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Vapers do not undermine the desire to quit smoking

Credit: CC0 Public DomainSmokers who regularly spend time with vapers (people using e-cigarettes) are more likely to try to quit…

Credit: CC0 Public Domain

Smokers who regularly spend time with vapers (people using e-cigarettes) are more likely to try to quit smoking, according to a new study by UCL.

The study, published today in BMC Medicine and funded by Cancer Research UK, found that smokers regularly exposed to vapers (as opposed to other smokers) were about 20% more likely to have reported both a high current motivation to end and make a recently completed attempt.

“Smoking is increasingly commonplace with smokers, and some concerns have arisen that this can” renormalise “smoking in England and undermine smokers’ motivation to quit,” says the lead author of the study, Dr. Sarah Jackson (UCL Institute of Epidemiology & Health Care.]

“Our findings found no evidence to spend time with vapers discouraging smokers from quitting, which should help alleviate concerns about the wider public health impact of e-cigarettes. “

Around a quarter (25.8%) smokers in the study said they regularly spent time with vapers. Of these, about one third (32.3%) had made an attempt to quit smoking the previous year &#821

1; a higher rate than What was observed among smokers who did not regularly spend time with diapers (26.8%).

“A key factor To drive these differences may be that smokers who regularly suffer from e-cigarette use by others are more likely to use ecigarettes. When smokers used their own cigarettes, consideration was given to exposure to other people who use e-cigarettes to have little impact on how motivated smokers would end and if they made a recent attempt, “Dr. Jackson explained.

The study was conducted during a period of three and a half years, from November 2014 to May 2018. Data was provided by nearly 13,000 participants in the Smoking Toolkit Study, an ongoing monthly study on smoking habits in England.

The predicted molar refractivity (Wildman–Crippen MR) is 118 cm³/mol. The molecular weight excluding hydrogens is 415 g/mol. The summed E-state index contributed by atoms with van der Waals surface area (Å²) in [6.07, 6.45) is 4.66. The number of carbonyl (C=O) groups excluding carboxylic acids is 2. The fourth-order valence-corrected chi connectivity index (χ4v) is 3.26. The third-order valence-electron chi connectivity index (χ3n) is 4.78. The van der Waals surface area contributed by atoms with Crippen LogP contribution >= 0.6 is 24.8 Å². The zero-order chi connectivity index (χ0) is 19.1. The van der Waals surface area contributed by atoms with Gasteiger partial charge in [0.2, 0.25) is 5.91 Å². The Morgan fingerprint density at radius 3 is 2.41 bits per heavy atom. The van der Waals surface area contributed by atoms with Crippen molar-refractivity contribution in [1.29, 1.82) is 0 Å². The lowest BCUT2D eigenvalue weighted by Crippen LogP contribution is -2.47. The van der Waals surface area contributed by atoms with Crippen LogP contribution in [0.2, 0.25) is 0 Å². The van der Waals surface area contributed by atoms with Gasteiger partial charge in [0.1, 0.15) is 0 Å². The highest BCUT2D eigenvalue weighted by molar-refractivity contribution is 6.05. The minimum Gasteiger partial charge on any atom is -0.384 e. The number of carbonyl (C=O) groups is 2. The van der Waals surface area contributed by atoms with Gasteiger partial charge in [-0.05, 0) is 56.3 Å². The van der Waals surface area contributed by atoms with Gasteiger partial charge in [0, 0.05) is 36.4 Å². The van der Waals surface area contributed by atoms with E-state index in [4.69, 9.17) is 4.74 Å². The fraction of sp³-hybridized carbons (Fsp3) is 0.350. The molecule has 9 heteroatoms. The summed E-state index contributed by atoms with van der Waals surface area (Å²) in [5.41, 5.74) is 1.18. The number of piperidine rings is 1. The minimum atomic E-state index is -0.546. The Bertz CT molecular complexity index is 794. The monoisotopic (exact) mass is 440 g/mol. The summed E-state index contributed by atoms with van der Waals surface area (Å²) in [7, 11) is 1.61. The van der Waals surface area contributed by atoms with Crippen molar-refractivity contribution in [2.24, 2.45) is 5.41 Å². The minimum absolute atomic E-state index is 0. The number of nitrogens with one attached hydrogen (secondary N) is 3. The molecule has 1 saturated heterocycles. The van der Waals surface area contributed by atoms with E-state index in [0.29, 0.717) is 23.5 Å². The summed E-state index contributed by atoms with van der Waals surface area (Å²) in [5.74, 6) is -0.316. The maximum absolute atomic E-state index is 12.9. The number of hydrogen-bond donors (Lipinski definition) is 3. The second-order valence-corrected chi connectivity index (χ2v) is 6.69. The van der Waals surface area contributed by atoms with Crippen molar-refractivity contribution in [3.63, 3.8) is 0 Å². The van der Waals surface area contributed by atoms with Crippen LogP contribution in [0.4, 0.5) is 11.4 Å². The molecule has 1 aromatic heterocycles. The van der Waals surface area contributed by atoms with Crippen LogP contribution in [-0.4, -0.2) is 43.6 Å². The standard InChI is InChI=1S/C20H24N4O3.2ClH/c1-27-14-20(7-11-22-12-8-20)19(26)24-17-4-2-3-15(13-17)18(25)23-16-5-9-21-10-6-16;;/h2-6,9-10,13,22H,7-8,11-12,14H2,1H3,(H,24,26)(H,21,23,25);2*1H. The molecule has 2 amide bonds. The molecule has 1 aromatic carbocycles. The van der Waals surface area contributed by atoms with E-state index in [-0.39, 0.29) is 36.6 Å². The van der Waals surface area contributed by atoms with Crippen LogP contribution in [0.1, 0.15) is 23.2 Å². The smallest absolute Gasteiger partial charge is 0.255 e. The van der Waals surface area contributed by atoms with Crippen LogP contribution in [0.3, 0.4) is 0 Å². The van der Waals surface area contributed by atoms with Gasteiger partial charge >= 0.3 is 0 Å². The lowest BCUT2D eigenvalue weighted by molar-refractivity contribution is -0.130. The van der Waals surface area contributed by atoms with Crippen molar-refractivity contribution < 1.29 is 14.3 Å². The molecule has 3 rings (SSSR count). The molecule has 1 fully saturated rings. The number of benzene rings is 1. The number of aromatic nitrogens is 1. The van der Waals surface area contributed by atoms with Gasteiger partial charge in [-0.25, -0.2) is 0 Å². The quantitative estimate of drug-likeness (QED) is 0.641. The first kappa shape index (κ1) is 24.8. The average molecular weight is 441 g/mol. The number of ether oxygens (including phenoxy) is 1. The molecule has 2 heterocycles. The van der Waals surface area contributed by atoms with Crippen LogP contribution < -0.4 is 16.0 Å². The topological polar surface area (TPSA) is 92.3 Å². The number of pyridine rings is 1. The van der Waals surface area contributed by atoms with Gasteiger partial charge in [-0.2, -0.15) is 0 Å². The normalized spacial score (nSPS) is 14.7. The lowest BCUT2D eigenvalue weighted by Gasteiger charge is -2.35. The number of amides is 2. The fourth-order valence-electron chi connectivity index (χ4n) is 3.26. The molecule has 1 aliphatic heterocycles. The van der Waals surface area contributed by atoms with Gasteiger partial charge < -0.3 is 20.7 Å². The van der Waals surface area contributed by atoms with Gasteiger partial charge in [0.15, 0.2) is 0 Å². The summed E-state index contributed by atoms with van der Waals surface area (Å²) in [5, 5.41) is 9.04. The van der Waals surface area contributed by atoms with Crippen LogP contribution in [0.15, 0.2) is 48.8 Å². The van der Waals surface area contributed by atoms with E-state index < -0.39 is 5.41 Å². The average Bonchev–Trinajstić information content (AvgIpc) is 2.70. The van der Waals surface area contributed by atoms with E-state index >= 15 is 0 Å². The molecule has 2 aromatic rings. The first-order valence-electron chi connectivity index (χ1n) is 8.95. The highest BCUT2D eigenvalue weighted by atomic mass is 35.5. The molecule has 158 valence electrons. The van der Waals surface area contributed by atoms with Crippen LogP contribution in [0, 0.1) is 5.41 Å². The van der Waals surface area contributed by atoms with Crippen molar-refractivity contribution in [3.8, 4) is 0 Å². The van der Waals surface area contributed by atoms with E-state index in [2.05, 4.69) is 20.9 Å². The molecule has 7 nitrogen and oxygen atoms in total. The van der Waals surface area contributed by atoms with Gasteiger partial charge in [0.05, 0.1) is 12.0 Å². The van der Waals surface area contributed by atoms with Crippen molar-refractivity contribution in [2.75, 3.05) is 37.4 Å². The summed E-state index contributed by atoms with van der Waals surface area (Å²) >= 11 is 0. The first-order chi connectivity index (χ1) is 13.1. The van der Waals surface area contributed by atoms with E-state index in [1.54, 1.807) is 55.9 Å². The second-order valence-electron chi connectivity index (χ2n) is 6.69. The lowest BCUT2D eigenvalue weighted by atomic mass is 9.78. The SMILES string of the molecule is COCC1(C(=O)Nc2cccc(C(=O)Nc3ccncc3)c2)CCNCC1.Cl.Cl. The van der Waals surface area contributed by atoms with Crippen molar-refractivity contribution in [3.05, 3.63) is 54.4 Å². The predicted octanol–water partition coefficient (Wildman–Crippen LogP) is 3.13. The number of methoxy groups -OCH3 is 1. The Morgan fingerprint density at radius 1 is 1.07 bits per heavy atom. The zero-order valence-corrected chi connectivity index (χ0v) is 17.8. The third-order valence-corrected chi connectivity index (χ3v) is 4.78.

E-cigarettes are estimated to be around 95% safer than tobacco , according to Public Health England. The authors say that the results should provide some assurance as to the wider public health impact of e-cigarettes, especially considering that the cigarette smoking option seemed to reduce the motivation of other smokers to stop.

Kruti Shrotri, Cancer Research Britain’s tobacco control expert said: “So far, there has been no great evidence as to whether e-cigarettes can make smoking tobacco usually appears again. So it’s encouraging to see that mixing with people like weapons actually motivates smokers to quit. The number of people using e-cigarettes to quit smoking increases, we hope that smokers who come into contact with them are striving to give up tobacco for good. “

Explore further:
Number of vapers tops 3 million for the first time in Britain

More information:
Sarah E. Jackson et al. Are smokers who are regularly subjected to e-cigarette use by others more or less motivated to quit or stop trying? A cross-sectional and longitudinal examination, BMC Medicine (2018). DOI: 10.1186 / s12916-018-1195-3

Journal Reference:
BMC Medicine

Provided by:
University College London

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